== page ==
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4-Androstene-3,6,17-trione (4-AT; also marketed as 6-OXO or 4-etioallocholen-3,6,17-trione) is a drug or nutritional supplement that may increase the testosterone-estrogen ratio, but has no proven effect on body composition. Its use can be detected in urine.
4-AT is a potent irreversible aromatase inhibitor that inhibits estrogen biosynthesis by permanently binding and inactivating aromatase in adipose and peripheral tissue. Aromatase is responsible for the conversion of testosterone to estradiol. Blocking aromatase causes the body to decrease in levels of estradiol, which then results in increase of LH and consequently, testosterone. Since testosterone has myotropic activity and estradiol does not, elevated testosterone levels increase muscle mass. However, there appear to be no human or animal studies testing the hypothesis that 4-AT will produce an anabolic effect.
4-AT is also used by steroid or prohormone users to counteract estrogen level increases caused by aromatization during their steroid cycle. This helps minimize side effects such as gynecomastia but can lead to acne. Also, after a steroid cycle, the compound may be used to shorten the recovery from the testicular suppression that can be the result of the use of steroids.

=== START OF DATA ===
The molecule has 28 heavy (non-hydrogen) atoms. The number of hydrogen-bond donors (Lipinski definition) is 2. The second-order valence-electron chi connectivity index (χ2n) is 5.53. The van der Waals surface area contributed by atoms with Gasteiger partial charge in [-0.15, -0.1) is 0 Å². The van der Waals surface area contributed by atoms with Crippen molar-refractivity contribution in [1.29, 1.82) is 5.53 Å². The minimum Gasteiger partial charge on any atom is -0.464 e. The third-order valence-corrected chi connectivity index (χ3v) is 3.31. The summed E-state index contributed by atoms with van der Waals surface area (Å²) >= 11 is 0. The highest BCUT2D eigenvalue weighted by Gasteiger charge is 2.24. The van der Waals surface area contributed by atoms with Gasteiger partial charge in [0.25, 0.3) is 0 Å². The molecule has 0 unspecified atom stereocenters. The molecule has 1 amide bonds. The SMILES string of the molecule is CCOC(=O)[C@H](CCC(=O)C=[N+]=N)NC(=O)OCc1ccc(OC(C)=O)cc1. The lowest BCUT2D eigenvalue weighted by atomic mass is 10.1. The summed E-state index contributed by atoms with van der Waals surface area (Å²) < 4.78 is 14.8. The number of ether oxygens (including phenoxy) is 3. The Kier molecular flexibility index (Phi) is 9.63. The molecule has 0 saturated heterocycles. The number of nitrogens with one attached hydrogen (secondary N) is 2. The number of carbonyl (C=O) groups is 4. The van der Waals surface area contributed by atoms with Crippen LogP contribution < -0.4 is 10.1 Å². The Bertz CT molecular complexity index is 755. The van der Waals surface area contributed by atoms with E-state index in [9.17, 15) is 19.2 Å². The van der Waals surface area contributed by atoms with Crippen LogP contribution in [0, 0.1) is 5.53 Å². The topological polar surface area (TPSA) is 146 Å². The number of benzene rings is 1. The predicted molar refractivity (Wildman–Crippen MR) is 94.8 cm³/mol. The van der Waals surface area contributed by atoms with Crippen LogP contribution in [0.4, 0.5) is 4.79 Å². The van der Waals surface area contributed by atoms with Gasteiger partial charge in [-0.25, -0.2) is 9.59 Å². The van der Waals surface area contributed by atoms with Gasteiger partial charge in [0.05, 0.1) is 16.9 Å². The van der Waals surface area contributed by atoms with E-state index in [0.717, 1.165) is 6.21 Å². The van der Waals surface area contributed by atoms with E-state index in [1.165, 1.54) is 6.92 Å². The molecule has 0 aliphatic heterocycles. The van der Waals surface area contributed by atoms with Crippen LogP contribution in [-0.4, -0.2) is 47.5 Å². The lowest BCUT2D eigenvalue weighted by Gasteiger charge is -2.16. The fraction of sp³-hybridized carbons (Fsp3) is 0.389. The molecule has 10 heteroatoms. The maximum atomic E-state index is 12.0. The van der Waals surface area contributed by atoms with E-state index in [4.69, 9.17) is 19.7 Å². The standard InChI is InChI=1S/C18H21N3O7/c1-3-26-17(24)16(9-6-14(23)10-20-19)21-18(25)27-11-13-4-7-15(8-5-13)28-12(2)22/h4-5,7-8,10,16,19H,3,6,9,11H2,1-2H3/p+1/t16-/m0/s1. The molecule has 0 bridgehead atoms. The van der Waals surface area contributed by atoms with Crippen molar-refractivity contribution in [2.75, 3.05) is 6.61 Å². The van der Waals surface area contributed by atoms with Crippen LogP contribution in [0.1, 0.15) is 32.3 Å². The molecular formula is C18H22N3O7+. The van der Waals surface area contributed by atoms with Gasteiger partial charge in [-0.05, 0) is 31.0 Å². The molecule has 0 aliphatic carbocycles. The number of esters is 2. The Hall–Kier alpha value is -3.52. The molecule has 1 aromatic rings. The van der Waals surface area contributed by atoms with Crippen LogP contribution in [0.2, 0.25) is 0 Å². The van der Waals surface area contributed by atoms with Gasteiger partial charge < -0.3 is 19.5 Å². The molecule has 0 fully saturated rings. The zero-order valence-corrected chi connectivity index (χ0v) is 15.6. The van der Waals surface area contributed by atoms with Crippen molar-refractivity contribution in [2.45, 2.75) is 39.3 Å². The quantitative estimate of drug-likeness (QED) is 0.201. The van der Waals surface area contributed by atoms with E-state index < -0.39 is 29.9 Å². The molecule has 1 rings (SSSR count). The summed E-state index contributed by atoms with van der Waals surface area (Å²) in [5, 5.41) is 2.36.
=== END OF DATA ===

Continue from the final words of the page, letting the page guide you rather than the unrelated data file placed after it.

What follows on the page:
Baylor University conducted an eight-week study to determine the effects of 300 mg or 600 mg of 4-AT in resistance-trained males. Compared to baseline, free testosterone increased by 90% for 300 mg group and 84% for 600 mg group, respectively. Also dihydrotestosterone and the ratio of free testosterone to estradiol increased significantly. The report concluded that "[t]he results of this study indicate that eight weeks of 6-OXO supplementation had no effect on body composition or clinical safety markers, but incompletely inhibited aromatase activity and significantly increased endogenous DHT levels that were attenuated after a three-week washout period". This study did not utilize a control group and was funded in part by two producers of commercial 4-AT.
In a FDA Warning Letter dated July 7, 2006, the U.S. Food and Drug Administration (FDA) argues that marketing of 4-AT violates the Federal Food, Drug, and Cosmetic Act and as such products containing it are adulterated by legal definition.
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